$3-60 is the minimum price, you can pay more.
The money raised, all 100% of the price you pay, goes to Music Basti, a music charity based in Delhi helping poor kids.
One of their projects, a joint project with New Music Strategies, was Monkey on the Roof. Street kids in India were pulled in off the street and taught music. They could not believe it when folks came from England and wanted to record them.
How do you measure success? Degrading yourself on X-factor, or having the privilege of helping street kids through Music Basti?
The 360 Deal is published by LeanPub as an e-book, with all proceeds going to Music Basti (LeanPub have waived their fees). Publishing as an e-book has the advantage that it can be published before it is complete, to get the advice out there, then continually updated until complete.
If you have 360 words of advice, then please contact the editor Andrew Dubber.
We need someone to advocate piracy and sharing, someone on crowd sourcing, why you do not need a record label, the importance of social media.
My own thoughts on contributors: Imogen Heap, Amanda Palmer, Zoe Keating, Yolanda Charles, Rudolf Schenker (founder and lead guitarist German rock group Scorpions, author of Rock Your Life), Paulo Coelho (writer and strong advocate of piracy, former record executive, producer and songwriter), Save the Tumbledown Dick (importance of small venues for live music), The Barn (hosting live gigs).
Rudolf Shenker was told he could not be a rock guitarist, he was German and only Brits and Americans could be rock guitarists, he ignored the advice and followed his dreams.
Paulo Coelho ignored the advice he was given and followed his dreams.
That is probably the most important advice you can be given. Follow your dreams, give it a try, or spend the rest of your life regretting your humdrum life. Play music because you love it, because it gives you a buzz, not because it makes your famous, not because it makes your rich.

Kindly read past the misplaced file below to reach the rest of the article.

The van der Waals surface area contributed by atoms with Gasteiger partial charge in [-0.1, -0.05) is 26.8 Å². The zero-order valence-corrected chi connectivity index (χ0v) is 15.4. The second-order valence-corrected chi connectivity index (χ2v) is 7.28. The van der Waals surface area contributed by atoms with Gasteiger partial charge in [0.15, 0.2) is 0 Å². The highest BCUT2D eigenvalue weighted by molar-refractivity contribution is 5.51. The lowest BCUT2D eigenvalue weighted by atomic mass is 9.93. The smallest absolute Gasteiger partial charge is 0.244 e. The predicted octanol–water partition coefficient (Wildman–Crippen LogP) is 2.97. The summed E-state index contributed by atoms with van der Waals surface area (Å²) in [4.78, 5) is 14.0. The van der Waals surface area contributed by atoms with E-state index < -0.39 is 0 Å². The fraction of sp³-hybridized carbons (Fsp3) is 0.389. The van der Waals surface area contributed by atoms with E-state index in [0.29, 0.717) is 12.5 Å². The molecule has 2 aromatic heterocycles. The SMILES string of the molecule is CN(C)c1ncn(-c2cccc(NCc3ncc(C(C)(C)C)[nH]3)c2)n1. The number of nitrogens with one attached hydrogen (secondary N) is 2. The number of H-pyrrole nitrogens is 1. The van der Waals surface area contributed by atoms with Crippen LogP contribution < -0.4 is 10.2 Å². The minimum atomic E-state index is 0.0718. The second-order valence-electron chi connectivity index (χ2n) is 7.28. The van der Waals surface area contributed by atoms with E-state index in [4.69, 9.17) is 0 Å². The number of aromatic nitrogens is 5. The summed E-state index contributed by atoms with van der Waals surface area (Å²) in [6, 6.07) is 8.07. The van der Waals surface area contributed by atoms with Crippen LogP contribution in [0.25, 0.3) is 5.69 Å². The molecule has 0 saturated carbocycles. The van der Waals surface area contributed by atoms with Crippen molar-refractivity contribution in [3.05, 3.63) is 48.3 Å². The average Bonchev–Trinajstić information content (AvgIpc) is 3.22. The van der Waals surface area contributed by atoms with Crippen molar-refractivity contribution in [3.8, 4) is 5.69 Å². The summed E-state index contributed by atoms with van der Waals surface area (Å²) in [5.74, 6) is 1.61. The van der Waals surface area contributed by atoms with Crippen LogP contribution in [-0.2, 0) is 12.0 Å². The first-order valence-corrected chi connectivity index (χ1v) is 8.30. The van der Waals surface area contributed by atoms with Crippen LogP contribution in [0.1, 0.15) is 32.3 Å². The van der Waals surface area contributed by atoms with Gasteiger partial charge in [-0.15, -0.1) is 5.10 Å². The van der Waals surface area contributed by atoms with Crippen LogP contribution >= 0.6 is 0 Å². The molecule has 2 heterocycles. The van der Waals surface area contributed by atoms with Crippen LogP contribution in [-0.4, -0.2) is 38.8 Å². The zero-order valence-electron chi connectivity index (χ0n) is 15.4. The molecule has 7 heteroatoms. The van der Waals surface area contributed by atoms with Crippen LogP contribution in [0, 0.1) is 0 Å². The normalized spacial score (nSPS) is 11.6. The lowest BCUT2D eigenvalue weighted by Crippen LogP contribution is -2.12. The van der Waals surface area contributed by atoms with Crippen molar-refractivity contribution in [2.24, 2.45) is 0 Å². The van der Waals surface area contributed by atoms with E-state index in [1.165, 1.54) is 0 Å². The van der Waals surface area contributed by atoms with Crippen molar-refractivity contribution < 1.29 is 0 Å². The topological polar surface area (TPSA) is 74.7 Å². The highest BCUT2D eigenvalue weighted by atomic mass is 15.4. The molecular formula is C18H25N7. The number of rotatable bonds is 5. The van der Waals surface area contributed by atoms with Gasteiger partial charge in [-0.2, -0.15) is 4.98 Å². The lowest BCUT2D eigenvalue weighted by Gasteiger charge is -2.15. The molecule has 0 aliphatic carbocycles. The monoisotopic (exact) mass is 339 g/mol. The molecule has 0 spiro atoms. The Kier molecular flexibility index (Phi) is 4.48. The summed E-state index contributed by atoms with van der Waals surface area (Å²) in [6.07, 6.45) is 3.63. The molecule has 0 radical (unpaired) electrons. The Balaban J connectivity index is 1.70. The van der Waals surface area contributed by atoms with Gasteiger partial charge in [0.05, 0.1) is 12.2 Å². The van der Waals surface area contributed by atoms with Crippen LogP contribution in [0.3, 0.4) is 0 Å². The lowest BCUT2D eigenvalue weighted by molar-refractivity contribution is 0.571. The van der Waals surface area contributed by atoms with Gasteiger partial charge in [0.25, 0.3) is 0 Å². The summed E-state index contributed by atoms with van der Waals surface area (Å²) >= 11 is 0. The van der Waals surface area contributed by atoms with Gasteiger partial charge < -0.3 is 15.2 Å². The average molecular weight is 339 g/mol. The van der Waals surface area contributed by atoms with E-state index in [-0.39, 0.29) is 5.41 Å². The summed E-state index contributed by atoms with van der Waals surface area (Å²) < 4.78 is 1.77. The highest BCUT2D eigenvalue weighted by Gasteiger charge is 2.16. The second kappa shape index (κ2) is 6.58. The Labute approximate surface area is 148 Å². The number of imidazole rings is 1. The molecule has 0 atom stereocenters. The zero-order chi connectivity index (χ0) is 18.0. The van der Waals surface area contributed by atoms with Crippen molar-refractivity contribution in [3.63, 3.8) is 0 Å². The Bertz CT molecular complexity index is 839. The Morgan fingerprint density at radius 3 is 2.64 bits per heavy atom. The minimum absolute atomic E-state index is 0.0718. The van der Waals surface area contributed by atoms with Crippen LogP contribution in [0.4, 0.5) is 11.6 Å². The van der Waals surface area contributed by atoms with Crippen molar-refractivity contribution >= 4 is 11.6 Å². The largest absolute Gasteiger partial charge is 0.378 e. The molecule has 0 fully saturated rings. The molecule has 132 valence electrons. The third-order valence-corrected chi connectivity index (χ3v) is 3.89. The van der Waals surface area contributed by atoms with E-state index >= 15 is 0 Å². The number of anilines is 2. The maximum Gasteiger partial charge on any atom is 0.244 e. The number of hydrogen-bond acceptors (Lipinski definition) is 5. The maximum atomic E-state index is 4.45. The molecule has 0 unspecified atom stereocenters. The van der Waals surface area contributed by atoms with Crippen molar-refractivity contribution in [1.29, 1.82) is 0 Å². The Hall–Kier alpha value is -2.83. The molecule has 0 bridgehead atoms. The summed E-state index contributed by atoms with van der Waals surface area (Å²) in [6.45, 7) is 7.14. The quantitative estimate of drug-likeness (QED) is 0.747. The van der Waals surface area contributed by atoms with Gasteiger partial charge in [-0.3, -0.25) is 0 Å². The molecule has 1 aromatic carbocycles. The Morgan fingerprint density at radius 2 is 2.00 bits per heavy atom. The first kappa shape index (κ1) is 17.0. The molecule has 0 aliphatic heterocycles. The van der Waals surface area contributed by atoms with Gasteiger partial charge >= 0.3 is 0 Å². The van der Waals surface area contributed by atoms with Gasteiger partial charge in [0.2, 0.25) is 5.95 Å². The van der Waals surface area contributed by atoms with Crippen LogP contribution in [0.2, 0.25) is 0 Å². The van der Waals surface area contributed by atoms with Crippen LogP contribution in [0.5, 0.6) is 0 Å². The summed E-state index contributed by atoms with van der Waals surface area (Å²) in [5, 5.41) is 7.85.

The 360 Deal is a New Music Strategies project.
Another New Music Strategies project is Any And All Records, a rather novel if not unique record label, one that does not rip off the artists.
Excellent advice, money donated to a charity, is a much better 360 deal than that being offered by the record labels.
Steve Lawson and Andrew Dubber are co-founders of New Music Strategies.
Steve Lawson is bass player, and has been known to indulge in some excellent music and have some interesting views on the state of the music industry.
Andrew Dubber is professor of music at Birmingham University. And congratulations Dubber (as known to all his mates) for making professor.
The Alchemist is a beautiful book about magic, dreams, and the treasure we seek elsewhere and then find on our doorstep. — Madonna
I remember receiving a letter from the American publisher, HarperCollins, which said that ‘reading The Alchemist was like getting up at dawn and seeing the sun rise while the rest of the world still slept.’ — Paulo Coelho